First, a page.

91. Perverts

Tapehead no 91

A neurotic TV writer, famous for interfering in TV adaptations of his scripts, writes a part in his series, Karaoke, in which an actor plays a famous neurotic TV writer, always interfering in TV adaptations of his script, Karaoke.

How ingenious can you get? There’s nothing more banal or obvious than a writer writing a script in which a writer reads form a script. 

Only Dennis Potter would be lauded for it.

“Isn’t that what my script’s about ? Karaoke as a metaphor,” asks the writer (Albert Finney) – several times.

Er, yes. Dennis, we got that point, We actually got it about 35 minutes ago. After the 44th hint. 

By the end, poor Albert is staggering around, drunkenly bumbling, “I’ve got to have her. I must write a happy ending.”
Potter made a mistake here.

“I must think of something else to say. Got to have a new idea” would have been more appropriate. 

The first episode (pointlessly repeated on Channel 4) is devoted to two ideas: a writer convincing himself people are saying lines (as if !) and er, Roy Hudd speaking in unfunny spoonerisms (“What do you think I’m ducking fooing,” he says – several times).

As AA Gill recently said of Potter, you shouldn’t speak ill of the dead. But on the other hand, what are they going to do about it ?

The really boring thing about Dennis Potter was, as a self-promoted pervert, his taste in women never developed.

For a decent bunch of real perverts, C4 is repeating the Equinox special, Beyond Love – though perhaps Beyond Help might have been more appropriate.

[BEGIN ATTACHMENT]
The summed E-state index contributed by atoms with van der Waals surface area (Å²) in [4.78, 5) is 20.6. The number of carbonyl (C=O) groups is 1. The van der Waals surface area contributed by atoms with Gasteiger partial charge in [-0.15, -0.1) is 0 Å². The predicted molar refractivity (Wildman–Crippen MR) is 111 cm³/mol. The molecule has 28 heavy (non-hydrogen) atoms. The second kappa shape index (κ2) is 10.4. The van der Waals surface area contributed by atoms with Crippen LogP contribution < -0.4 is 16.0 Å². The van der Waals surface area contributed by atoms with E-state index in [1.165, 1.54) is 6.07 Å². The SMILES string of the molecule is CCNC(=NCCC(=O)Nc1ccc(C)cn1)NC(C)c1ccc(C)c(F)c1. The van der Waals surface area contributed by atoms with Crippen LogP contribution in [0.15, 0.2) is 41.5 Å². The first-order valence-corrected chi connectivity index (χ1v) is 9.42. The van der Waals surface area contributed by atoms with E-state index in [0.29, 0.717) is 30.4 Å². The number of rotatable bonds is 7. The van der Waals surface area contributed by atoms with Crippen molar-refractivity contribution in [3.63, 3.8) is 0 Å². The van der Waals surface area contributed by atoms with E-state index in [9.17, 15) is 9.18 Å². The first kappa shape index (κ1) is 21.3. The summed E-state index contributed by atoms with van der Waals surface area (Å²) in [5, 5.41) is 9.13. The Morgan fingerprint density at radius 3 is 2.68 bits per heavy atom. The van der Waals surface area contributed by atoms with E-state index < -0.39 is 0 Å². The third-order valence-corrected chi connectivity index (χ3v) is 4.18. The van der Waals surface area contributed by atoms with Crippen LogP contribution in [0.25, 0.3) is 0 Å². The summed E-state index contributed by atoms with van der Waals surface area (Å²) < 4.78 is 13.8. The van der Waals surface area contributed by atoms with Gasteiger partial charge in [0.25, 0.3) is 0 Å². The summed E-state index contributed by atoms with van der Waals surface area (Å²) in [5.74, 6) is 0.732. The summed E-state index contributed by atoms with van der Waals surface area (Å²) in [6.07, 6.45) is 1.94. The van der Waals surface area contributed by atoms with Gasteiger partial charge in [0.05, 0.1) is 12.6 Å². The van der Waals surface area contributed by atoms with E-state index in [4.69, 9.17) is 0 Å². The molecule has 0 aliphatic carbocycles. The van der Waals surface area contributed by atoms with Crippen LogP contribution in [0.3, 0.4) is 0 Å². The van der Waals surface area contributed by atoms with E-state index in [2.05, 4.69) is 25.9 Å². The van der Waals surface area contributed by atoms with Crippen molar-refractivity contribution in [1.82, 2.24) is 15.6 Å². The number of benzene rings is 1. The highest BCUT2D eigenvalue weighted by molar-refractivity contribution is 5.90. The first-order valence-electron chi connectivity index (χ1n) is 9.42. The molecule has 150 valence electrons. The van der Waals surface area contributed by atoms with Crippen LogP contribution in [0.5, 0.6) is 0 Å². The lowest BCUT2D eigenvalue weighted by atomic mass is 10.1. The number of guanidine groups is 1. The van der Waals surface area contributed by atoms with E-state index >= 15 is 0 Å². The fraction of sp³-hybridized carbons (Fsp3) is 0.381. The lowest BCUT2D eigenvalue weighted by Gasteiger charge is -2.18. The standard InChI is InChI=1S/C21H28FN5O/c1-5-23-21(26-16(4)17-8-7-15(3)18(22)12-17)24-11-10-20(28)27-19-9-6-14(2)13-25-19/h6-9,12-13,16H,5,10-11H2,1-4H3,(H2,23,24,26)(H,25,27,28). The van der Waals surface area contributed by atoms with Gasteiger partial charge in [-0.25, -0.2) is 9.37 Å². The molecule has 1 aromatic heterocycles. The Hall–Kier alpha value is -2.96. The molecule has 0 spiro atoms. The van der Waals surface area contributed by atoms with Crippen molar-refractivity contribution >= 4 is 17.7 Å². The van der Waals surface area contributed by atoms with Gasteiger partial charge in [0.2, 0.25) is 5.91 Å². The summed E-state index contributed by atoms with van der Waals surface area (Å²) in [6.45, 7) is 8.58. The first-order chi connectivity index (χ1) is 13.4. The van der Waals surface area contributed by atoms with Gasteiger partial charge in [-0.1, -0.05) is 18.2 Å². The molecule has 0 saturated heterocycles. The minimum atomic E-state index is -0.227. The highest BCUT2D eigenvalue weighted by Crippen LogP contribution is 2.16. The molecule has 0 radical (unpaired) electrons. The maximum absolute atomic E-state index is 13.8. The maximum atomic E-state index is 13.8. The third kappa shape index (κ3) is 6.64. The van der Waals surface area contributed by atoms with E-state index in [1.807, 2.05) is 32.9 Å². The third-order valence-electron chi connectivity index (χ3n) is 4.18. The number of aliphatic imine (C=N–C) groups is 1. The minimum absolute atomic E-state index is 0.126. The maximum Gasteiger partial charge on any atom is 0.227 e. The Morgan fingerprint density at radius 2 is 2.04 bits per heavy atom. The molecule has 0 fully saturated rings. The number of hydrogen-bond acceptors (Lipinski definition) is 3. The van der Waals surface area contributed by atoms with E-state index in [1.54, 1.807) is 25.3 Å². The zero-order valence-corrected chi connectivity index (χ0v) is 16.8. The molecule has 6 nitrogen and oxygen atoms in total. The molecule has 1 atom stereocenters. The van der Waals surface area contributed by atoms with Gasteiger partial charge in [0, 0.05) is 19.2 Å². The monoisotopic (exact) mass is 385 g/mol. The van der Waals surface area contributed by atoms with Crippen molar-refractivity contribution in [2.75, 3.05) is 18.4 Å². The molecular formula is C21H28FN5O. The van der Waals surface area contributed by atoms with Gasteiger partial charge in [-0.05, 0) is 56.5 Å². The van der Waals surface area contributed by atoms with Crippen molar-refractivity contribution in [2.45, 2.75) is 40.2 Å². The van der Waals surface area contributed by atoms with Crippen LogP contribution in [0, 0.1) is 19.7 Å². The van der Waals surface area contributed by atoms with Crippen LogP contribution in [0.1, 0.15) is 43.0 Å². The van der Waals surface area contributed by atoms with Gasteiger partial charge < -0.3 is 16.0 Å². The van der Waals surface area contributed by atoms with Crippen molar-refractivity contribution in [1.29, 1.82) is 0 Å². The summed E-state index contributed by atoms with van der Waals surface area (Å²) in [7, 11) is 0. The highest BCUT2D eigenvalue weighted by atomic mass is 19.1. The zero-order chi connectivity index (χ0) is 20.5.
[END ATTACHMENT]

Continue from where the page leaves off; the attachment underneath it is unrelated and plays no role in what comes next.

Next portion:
Channel 4 merrily exploits three latent paraphiliacs: a man who, at 17, used to strangle himself in the mirror before masturbating (“then it got worse”); a woman whose perfect man is the corpse of a 16-25 year old; and a man so obsessed with mutilation that he eventually chopped his won leg off. (Satisfaction guaranteed).

A programme about us all, in other words – much more so than any of Potter’s ever were.

One of the psychologists ingeniously explains how paraphiliacs’ fetishes (leather, stockings, the usual Dennis Potter stuff) symbolize female genitals.

“They tend to be pink, red, black, furry, wet, shiny,” he says delicately, later elucidating his analogy by turning to a man whose interest was (can you guess ?) plucked chickens.

“Actually, if you think about it,” he says breathlessly, “this is very close to the innate releasing mechanism I described earlier: a pair of pink, fleshy hemispheres and a mysterious cleavage down the middle.”

Lots more spurious scientific evidence is lobbed up on the screen to suggest we actually start masturbating at 18 months old (a good trick if you can do it).

There are actually people whose job it is to check ultra-scans and see which bonny baby foetuses are having a wank (a bonny baby wank).

An Inspector Calls concerns London Underground’s Revenue Control Inspectors, who go around catching ticketless foreigners and what they call “people of the older persuasion”, implying the ticket-dodging coffin-dodgers are just forgetful, when in fact, as we all know, half the OSAS on the underground are trying it on.

One inspector, Ian Wyburn, a particularly irritating streak of piss, is like John Major doing Eric Idle.

“I’m sorry if I detained you,” he whines chirpily to one penniless fare-dodger. “It maybe would have been better if you had waited to buy a ticket in the first place… Don’t forget,” he shouts, “you can appeal.”

It’s funny how people like Ian always have voices like Ian’s.

Or indeed like Dennis’s…


Karaoke: Sun, 9.30pm-10.20pm, BBC1 

An Inspector Calls: Mon, 9.30pm-10pm, C4

Beyond Love: Mon, 11.05pm-12.05pm, C4